These poems by Lisa Bellamy appear in her forthcoming poetry collection, The Northway, from Terrapin Books. More about the book below the poems. The four poems featured here are: Wild Pansy // My Sweet Little Pigeons // Obit // Black-Eyed Susan.
As a seed, I was shot out the back end of a blue jay
when, heedless, she flew over the meadow.
She had swallowed me in my homeland when she spied me
lying easy under the sun—briefly, I called her Mother
before I passed through her gullet like a ghost.
In a blink of God’s eye, I was an orphan. I trembled
where I fell, alone in the dirt. That first night
was a long night, early May and chilly, and I remember
rain filled my furrow. I called out for mercy—
only a wolverine wandered by. I cursed my luck,
I cursed the happenstance of this world, I smelled
his hot stink, but he nosed me deep into the mud—
this was the gift of obscurity. I germinated, hidden
from the giants of earth, the jostling stalks,
the various, boisterous bloomers, and this was my salvation.
After seven days and nights I pushed through—
yes. Here I am, kissable: your tiny, purple profusion.
My Sweet Little Pigeons
At the Buddhist party, I help Nyima-la,
the monk who loves Volvos as if
they were ponies, hang scarlet banners
from elms until I hear shouts:
exhausted meditators colliding
at volleyball. They need red meat,
says Tenzin, resident lama,
flipping his cigarette butt into the grass.
Jesus, someone says, I thought Tibetans
were supposed to be, like, spiritual?
Tenzin laughs, his face a brown wrinkled moon,
and I remember Byron Putnam,
my Chippewa uncle, belly swollen
with Hamm’s, smoked trout and beef stew,
lying with his friends on Sheboygan’s
courthouse lawn, smoking and singing,
I am ready, my sweet little pigeons,
I am ready for love; how he held me,
hands soft on my shoulders,
when I was scared, before he collapsed
from decades of drinking, dying silently
at the VA Hospital. The breeze flutters
white prayer flags, releasing 27,000 invitations
into the ghost realm. A white feral cat
crouches under the magnolias,
tracks birds overhead. May she be happy.
May the bacteria in my strawberry yogurt
be happy, cruising down my river,
digested peacefully, before
my colon’s spasmodic turbulence
induces vertigo or hysteria.
May the gnats biting me take rebirth
as neonatal nurses, soothe me
the first hours of my next life—
may they be happy, free from fear.
May the elderly alligator sunbathing
on the golf course next to my mother’s condo
loosen his Leviathan jaws,
allow the visiting pug
from Brooklyn to wiggle free.
May they both be happy—so may my mother,
binoculars raised, although I’m not
100% sure which one she’s cheering for.
May she, too, be happy.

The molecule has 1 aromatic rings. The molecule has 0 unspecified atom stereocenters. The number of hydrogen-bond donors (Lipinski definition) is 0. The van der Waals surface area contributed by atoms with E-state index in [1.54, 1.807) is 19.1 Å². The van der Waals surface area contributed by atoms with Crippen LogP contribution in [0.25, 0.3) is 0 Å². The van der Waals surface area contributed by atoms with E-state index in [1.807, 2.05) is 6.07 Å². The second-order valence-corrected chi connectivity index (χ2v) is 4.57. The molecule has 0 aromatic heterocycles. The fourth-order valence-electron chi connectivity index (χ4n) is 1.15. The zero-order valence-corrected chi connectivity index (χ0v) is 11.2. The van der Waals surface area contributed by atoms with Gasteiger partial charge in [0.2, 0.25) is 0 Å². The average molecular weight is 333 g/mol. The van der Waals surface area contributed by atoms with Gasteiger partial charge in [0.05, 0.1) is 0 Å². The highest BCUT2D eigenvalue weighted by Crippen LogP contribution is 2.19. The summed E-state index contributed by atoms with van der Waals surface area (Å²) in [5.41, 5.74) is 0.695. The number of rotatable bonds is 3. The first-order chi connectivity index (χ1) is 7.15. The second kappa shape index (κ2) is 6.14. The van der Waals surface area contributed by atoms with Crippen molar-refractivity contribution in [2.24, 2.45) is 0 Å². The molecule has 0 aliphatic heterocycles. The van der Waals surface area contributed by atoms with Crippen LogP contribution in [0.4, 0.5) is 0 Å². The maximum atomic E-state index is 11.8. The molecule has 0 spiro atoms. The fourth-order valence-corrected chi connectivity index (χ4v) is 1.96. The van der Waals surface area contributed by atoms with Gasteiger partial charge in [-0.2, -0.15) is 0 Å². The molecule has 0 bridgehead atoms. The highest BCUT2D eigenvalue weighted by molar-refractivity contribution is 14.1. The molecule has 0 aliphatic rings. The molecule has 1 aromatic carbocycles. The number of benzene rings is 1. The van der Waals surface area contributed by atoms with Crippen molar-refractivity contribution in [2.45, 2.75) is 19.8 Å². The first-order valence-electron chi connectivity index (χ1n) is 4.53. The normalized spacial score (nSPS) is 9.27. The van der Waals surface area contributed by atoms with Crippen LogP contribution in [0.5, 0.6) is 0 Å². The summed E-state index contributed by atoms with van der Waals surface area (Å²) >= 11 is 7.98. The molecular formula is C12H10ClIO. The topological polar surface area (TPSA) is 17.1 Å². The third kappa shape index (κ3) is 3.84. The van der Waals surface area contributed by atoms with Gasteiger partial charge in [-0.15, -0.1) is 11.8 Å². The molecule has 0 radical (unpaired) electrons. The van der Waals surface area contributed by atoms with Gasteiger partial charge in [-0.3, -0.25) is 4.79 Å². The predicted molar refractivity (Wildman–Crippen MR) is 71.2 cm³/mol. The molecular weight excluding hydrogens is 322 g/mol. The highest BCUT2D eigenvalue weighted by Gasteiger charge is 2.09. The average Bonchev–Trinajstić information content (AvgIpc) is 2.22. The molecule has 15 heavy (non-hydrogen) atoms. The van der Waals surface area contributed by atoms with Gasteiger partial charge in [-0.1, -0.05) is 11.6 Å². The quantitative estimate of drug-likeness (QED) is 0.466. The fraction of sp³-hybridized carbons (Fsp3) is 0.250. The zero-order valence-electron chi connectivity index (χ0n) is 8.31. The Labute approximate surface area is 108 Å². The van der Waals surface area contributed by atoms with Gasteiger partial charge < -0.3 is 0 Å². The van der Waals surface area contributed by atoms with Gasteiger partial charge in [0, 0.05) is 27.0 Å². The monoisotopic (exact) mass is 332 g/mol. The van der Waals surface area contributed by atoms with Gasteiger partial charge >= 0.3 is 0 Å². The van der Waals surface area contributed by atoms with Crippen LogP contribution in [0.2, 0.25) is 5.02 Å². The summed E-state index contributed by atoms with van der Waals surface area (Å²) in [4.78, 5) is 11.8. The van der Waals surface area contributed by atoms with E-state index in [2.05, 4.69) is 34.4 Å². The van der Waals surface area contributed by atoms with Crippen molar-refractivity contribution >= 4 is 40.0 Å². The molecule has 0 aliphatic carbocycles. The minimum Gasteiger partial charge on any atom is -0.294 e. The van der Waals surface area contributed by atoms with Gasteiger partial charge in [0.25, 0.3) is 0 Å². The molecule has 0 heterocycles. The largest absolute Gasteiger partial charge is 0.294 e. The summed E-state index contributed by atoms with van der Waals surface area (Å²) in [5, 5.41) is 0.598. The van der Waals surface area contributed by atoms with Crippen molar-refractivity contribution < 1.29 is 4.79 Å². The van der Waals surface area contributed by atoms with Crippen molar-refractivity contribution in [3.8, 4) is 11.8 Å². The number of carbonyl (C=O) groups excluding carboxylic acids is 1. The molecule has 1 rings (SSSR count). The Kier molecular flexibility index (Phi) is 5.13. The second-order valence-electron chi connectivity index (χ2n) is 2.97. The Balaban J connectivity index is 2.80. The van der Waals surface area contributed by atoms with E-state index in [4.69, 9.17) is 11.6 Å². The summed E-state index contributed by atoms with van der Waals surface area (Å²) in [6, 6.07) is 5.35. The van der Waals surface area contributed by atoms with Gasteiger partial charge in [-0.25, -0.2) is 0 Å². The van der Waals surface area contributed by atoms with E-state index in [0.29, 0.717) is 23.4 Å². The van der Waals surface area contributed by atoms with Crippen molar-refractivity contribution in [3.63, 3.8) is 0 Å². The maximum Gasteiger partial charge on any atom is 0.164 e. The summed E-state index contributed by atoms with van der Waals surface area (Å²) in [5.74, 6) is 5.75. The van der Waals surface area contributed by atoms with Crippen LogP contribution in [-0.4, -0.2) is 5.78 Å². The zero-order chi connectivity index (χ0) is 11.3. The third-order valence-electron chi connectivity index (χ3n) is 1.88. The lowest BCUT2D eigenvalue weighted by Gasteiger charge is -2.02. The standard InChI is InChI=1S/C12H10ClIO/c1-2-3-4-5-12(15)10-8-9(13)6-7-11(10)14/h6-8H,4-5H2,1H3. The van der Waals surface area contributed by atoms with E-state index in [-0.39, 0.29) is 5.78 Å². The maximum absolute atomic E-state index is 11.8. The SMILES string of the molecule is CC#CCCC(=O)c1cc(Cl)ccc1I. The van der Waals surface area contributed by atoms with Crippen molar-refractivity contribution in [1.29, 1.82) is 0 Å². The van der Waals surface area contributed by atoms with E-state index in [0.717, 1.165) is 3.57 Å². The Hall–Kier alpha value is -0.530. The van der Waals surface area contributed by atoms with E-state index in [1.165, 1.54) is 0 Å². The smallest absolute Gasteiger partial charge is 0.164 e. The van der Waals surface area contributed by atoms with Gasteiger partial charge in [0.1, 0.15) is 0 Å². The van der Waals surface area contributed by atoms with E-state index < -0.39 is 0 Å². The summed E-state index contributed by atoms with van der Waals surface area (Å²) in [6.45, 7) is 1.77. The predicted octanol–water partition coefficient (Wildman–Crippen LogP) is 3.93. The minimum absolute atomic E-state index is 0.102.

Tonight, Tibetans will empty
glasses and bowls to keep lonely
circling spirits from drowning.
May they be happy, free from fear.
Uncle, may you quench your unquenchable
thirst. May we shelter under
the refuge tree, free from all fear.
May I sleep, and sway in bunting,
the beloved undevoured lamb.
She died after a short illness; she died after a long, difficult illness while daydreaming and watching cartoons; she died after a lingering, lovely paralysis, a fading; she died tumbling onto a crosswalk, where she had the right of way; she died in her sleep; she died in an MRI blissfully insulated from further harassment; she died singing Mercy, she died with nary a sound; she died forgiving no one, she died forgiving everyone; she died, a splendid nude, dancing in moonlight; she died at daybreak, observed by a cat; she died speaking in tongues—some called it mumbling.
I just cannot bloom endlessly, you know—
this is November, I’m pale, a dry stalk—
I can barely stand, I’m shaking, I need Me time,
I need to center myself—this summer was horrific:
it was all about the aphids, crawling,
depositing God knows what without permission,
from who knows what hollows of slime;
it was all about the jays—“by mistake”
they smashed into me, to grab the crickets—
I had to hear the swallowing, see the bulging gullets.
This summer was all about the bees, their selfishness,
overall lack of tenderness. Oh, bees are sly.
They say they buzz for beauty, for splendor;
they preen, like frilly-hatted debutantes—a racket,
people, a con job—they trampled on my privates,
scurried back and forth, mobsters with booty
(my pollen!), to their dank clubs, their little “hives.”
This summer was all about the deer, the nibbling,
the slobbering, ticks crawling in and out of their noses—
sweet Jesus, a sight no one should have to endure—
and who, in the meadow, thought to kiss my petals?
People, I’m on my own here. I need T-L-C.
Look, dormant does not mean down for the count.
I will re-seed myself, re-invent myself—hardiest
of the hardy perennials—but I need to be pumped
from below, long and slow, with cool water brimming
under the meadow. I need the slathering,
mud pack sliding in my flowerets,
wet leaves—dammit someone needs to soothe my pistil.
Lisa Bellamy’s forthcoming poetry collection, The Northway, from Terrapin Books, is available for pre-order now, and will be available for purchase in September, 2018.
The poems appear with permission of Terrapin Books. Copyright 2018 Lisa Bellamy.
About the Author
Lisa Bellamy is author of the forthcoming full-length collection, The Northway (Terrapin Books). Her chapbook Nectar won The Aurorean chapbook prize in 2011. Her poems and prose have appeared in TriQuarterly, Massachusetts Review, New Ohio Review, Hotel Amerika, The Southern Review, Cimarron Review, and elsewhere. She has received a Pushcart Special Mention, the Fugue Poetry Prize, and honorable mention in The Year’s Best Fantasy and Horror. She is on the faculty of The Writers Studio in NYC. www.lisabellamypoet.com